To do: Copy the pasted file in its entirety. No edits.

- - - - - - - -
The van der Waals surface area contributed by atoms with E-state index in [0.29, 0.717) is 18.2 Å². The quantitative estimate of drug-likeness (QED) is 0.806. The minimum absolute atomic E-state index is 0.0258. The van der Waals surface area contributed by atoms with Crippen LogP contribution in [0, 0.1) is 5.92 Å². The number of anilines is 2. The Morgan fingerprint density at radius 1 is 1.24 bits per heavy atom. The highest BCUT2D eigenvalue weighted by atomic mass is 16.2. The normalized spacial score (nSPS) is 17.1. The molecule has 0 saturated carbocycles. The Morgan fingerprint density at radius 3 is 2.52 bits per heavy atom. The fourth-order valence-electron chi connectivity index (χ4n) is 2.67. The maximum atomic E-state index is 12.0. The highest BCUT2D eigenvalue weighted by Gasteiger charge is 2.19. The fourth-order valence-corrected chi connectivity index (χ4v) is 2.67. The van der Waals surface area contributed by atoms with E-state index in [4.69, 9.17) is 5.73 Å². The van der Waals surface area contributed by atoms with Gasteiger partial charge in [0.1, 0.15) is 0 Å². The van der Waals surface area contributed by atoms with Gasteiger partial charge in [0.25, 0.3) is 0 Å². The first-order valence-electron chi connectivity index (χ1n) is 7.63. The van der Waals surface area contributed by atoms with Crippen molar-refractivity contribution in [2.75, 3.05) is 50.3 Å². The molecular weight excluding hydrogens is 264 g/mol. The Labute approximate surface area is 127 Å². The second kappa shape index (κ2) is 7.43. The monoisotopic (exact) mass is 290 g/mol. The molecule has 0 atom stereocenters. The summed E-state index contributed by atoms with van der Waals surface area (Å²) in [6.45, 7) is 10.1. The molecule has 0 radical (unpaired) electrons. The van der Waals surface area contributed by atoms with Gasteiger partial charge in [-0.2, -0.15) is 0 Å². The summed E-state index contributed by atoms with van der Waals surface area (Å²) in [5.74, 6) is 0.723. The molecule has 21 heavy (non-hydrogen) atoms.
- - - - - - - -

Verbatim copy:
The van der Waals surface area contributed by atoms with E-state index in [0.29, 0.717) is 18.2 Å². The quantitative estimate of drug-likeness (QED) is 0.806. The minimum absolute atomic E-state index is 0.0258. The van der Waals surface area contributed by atoms with Crippen LogP contribution in [0, 0.1) is 5.92 Å². The number of anilines is 2. The Morgan fingerprint density at radius 1 is 1.24 bits per heavy atom. The highest BCUT2D eigenvalue weighted by atomic mass is 16.2. The normalized spacial score (nSPS) is 17.1. The molecule has 0 saturated carbocycles. The Morgan fingerprint density at radius 3 is 2.52 bits per heavy atom. The fourth-order valence-electron chi connectivity index (χ4n) is 2.67. The maximum atomic E-state index is 12.0. The highest BCUT2D eigenvalue weighted by Gasteiger charge is 2.19. The fourth-order valence-corrected chi connectivity index (χ4v) is 2.67. The van der Waals surface area contributed by atoms with E-state index in [4.69, 9.17) is 5.73 Å². The van der Waals surface area contributed by atoms with Gasteiger partial charge in [0.1, 0.15) is 0 Å². The van der Waals surface area contributed by atoms with Gasteiger partial charge in [0.25, 0.3) is 0 Å². The first-order valence-electron chi connectivity index (χ1n) is 7.63. The van der Waals surface area contributed by atoms with Crippen molar-refractivity contribution in [2.75, 3.05) is 50.3 Å². The molecular weight excluding hydrogens is 264 g/mol. The Labute approximate surface area is 127 Å². The second kappa shape index (κ2) is 7.43. The monoisotopic (exact) mass is 290 g/mol. The molecule has 0 atom stereocenters. The summed E-state index contributed by atoms with van der Waals surface area (Å²) in [6.45, 7) is 10.1. The molecule has 0 radical (unpaired) electrons. The van der Waals surface area contributed by atoms with Gasteiger partial charge in [-0.2, -0.15) is 0 Å². The summed E-state index contributed by atoms with van der Waals surface area (Å²) in [5.74, 6) is 0.723. The molecule has 21 heavy (non-hydrogen) atoms.